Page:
Government buildings to fly union jack continuously under new rules
Flag currently flown about 20 times a year will act as ‘proud reminder of our history’, culture secretary says
The union flag should be flown from all UK government buildings every day and councils will be urged to do the same from their premises, ministers have announced, in another apparent escalation of the ongoing flag-based culture war.
The flag is currently raised on government buildings on only about 20 “designated days” a year, covering national saints’ days across the UK nations and a selection of royal occasions, primarily the birthdays of senior family members.
The Department for Digital, Culture, Media and Sport (DCMS), however, released new guidance on Wednesday stating that the union jack should be flown every day, apart from times when a single flagpole is otherwise occupied, whether by another UK flag or flags to mark particular events.
The flag will act as “a proud reminder of our history and the ties that bind us”, the culture secretary, Oliver Dowden, said.
The press release announcing the change stresses the more ubiquitous role of national flags in other countries, notably the US, but the timing of the move appears part of ongoing government efforts to associate itself with a more overt union-based nationalism.
The increasing fondness of ministers to ensure that a union flag is part of their home or office backdrop for TV interviews turned into a mini-row last week when the BBC Breakfast presenters Charlie Stayt and Naga Munchetty were chastised for gently teasing the communities secretary, Robert Jenrick, about his carefully positioned flag.
To coincide with the DCMS announcement, Jenrick has called on local authorities to routinely fly the union jack, saying people would “rightly expect” to see it on top of all civic buildings.
Jenrick’s department has amended regulations to allow “dual flagging”, in which two flags are flown from one pole.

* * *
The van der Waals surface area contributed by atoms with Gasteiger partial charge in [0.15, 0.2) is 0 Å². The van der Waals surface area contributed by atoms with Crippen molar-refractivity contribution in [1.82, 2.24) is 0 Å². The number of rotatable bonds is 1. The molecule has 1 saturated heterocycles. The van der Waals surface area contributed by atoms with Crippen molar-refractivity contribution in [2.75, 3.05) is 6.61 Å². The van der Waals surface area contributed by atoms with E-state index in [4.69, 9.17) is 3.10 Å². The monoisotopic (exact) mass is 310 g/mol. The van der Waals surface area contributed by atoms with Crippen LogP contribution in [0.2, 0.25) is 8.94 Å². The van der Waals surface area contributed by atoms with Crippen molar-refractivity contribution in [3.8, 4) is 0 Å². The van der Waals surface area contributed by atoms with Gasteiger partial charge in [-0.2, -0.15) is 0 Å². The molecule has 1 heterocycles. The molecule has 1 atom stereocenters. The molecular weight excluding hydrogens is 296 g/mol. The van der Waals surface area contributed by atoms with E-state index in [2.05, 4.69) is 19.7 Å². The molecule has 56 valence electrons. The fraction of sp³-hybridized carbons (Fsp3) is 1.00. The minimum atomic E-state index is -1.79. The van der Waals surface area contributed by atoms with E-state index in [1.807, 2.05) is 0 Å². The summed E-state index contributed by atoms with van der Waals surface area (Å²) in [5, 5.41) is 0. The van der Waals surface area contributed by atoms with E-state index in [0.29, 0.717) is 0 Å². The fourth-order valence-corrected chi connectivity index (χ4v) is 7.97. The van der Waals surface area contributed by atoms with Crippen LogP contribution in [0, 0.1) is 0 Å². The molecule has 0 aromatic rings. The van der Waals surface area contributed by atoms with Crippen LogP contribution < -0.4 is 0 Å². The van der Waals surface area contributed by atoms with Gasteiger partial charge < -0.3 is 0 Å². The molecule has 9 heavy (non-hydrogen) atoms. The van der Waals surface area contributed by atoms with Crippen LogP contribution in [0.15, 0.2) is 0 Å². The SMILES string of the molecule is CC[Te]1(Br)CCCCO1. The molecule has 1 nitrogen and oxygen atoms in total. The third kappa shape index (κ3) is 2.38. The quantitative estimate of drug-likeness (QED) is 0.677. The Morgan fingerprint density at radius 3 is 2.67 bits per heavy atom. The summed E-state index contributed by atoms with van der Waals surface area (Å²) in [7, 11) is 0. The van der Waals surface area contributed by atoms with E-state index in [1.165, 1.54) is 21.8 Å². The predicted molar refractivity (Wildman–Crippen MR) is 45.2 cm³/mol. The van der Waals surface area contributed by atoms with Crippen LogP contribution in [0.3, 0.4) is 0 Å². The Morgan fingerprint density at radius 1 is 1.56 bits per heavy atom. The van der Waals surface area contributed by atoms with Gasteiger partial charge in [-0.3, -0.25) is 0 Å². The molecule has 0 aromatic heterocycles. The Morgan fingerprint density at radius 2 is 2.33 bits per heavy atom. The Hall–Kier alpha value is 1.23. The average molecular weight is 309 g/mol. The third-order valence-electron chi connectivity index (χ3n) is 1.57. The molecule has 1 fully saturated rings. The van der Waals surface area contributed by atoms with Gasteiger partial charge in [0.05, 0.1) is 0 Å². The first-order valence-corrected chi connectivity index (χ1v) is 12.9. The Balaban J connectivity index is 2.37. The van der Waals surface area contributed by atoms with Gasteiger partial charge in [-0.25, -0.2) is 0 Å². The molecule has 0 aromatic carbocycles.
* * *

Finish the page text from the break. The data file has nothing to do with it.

The new regulations will not apply to Northern Ireland, where there is particular legislation about flying flags from government buildings, given the cultural and political context of the region.
Responding to the announcement, Scottish National party MP Mhairi Black said: “This idea seems to have been inspired by Tory ministers watching an episode of the Thick of It, rather than a serious government.
“If the Tories think an overload of union jacks on buildings is the answer to promote the strength of the union, then it shows how thin the case for the union is. Flags won’t undo the poverty and hardship the Tories have created over the last decade.”
The regulation in England that allowed the EU flag to be flown on public buildings without planning permission has also been abolished. In its place, such approval will be granted for NHS-related flags.
The union flag has traditionally played a less prominent role in UK-wide politics, but it has seemingly become a key area of concern in recent weeks for some Conservative MPs and ministers.
Jenrick tweeted last week that he was always proud to fly the union jack after Stayt ended an early-morning interview by joking that the flag in his office was “not up to standard-size government interview measurements”. Munchetty apologised for pressing “like” on tweets that had mocked the flag backdrop mania, and both were subsequently “spoken to” by BBC bosses.
The Conservative MP James Wild used the appearance of the BBC’s director general, Tim Davie, before a parliamentary committee on Monday to berate him for a lack of union flags in the corporation’s annual report.
Wild said: “Maybe, in the annual report for this year, perhaps, you could include some imagery around the union flag. It might be welcomed by some of my constituents.”
source: Peter Walker